Why Trinity?

(sermon 6/16/19)

mellon memorial fountain

John 15:26 – 16:15

[Jesus said,] ”When the Advocate comes, whom I will send to you from the Father, the Spirit of truth who comes from the Father, he will testify on my behalf. You also are to testify because you have been with me from the beginning.

”I have said these things to you to keep you from stumbling. They will put you out of the synagogues. Indeed, an hour is coming when those who kill you will think that by doing so they are offering worship to God. And they will do this because they have not known the Father or me. But I have said these things to you so that when their hour comes you may remember that I told you about them. “I did not say these things to you from the beginning, because I was with you. But now I am going to him who sent me; yet none of you asks me, ‘Where are you going?’ But because I have said these things to you, sorrow has filled your hearts.

Nevertheless I tell you the truth: it is to your advantage that I go away, for if I do not go away, the Advocate will not come to you; but if I go, I will send him to you. And when he comes, he will prove the world wrong about sin and righteousness and judgment: about sin, because they do not believe in me; about righteousness, because I am going to the Father and you will see me no longer; about judgment, because the ruler of this world has been condemned. “I still have many things to say to you, but you cannot bear them now. When the Spirit of truth comes, he will guide you into all the truth; for he will not speak on his own, but will speak whatever he hears, and he will declare to you the things that are to come. He will glorify me, because he will take what is mine and declare it to you. All that the Father has is mine. For this reason I said that he will take what is mine and declare it to you.

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Imagine being a congressman’s spokesperson, and on this particular day it’s your job to give the press a logical, rational, totally normal and explainable reason why the congressman had just been arrested by Capitol police drunk, naked, and dancing in a park fountain. If you can imagine that, you have some kind of an idea how pastors feel every year on this particular Sunday, Trinity Sunday, when we’re supposed to lift up and consider this most fundamental, absolute bedrock piece of orthodox Christian theology, and supposedly explain it and make it more understandable, make some sense out of it, without stepping into one heresy or another, which, honestly, is almost impossible.

As I said in the weekly email, the concept of the Trinity came out of the 4th century church trying to construct a rational, systematic way to harmonize what Jesus had taught about God, and himself, and the Holy Spirit, who he called the Spirit of Truth, the Advocate, or the Comforter; along with what the earlier scriptures had said about the nature of God.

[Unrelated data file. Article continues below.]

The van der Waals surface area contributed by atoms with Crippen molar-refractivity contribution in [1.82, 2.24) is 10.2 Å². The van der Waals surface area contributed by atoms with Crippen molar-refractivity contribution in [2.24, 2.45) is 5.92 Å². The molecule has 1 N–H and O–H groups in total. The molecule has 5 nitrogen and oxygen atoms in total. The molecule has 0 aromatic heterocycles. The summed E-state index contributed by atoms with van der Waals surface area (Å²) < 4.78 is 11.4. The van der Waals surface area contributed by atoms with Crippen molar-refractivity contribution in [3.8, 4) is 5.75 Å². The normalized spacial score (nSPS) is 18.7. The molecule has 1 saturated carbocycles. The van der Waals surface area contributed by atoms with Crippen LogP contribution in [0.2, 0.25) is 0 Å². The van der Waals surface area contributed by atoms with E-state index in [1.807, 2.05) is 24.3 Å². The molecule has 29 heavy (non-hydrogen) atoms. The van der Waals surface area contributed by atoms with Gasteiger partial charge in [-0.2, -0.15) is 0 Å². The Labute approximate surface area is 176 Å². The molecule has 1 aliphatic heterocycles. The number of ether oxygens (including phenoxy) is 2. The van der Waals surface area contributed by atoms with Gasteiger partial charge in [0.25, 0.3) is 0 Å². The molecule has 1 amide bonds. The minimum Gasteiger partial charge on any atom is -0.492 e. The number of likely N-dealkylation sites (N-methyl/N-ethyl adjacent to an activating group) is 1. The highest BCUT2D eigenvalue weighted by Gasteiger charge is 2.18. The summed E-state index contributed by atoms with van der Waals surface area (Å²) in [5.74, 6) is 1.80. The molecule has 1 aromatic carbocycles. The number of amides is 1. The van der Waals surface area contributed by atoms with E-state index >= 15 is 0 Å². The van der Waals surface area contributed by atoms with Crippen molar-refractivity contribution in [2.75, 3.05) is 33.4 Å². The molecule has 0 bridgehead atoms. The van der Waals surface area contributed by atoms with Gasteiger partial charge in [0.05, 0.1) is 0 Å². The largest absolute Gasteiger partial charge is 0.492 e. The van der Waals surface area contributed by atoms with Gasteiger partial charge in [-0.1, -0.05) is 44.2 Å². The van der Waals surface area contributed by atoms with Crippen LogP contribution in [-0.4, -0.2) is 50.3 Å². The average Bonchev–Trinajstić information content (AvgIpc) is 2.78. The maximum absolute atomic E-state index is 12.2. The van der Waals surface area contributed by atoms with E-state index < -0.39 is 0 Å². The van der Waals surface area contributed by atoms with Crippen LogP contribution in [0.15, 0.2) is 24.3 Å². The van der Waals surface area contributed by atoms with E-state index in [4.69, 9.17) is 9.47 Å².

Now, the whole idea of constructing a rational and systematic way of understanding something as irrational and un-systematic as the nature of God is a pretty daunting challenge, to put it mildly, I suppose these early church fathers did about as good a job as they could, or as good as anyone could, which is to say not very.  And yes, they were all church “fathers,” they were all men; that very fact alone shaped the solution they came up with, in ways that are still troublesome to us today. I wonder what the past two thousand years of Christian theology would have looked like if their church councils would have been more diverse, more representative, an even proportion of men and women, and from across a broader geographical and cultural spectrum. I wonder what a group like that would have come up with to try to explain the nature of God.

In any case, what they did come up with was essentially a set of propositions – a set of theological assertions that a person had to profess they believed about the nature of God in order to be considered a good or “true” Christian. There are a couple problems with this. The first is that some of these propositions are functionally illogical, so that when someone questions them, the only acceptable answer becomes “Yes, it’s an illogical mystery, but you just have to believe it, and that’s just the way it is;” which is hardly an answer that would satisfy many people, whether you’re a full-grown adult or a thirteen-year old Confirmand. The biggest problem, though, is that most of the people trying to explain God as a Trinity tended to focus on trying to explain the composition, the essence, the makeup, if you will, of these three persons, or identities, or ways-of-being-God; and the details of how they’re in relationship with one another. But I believe that what’s most important about the nature of a trinitarian God isn’t those points, but the far more basic point that they’re in a relationship at all. That in and of itself is incredibly important, because it can tell us a lot about ourselves. Getting a handle on the reality that God is, at God’s very core, by definition, a relationship, can teach us something important about what it really means to have been created in the “imago Dei,” the image of God.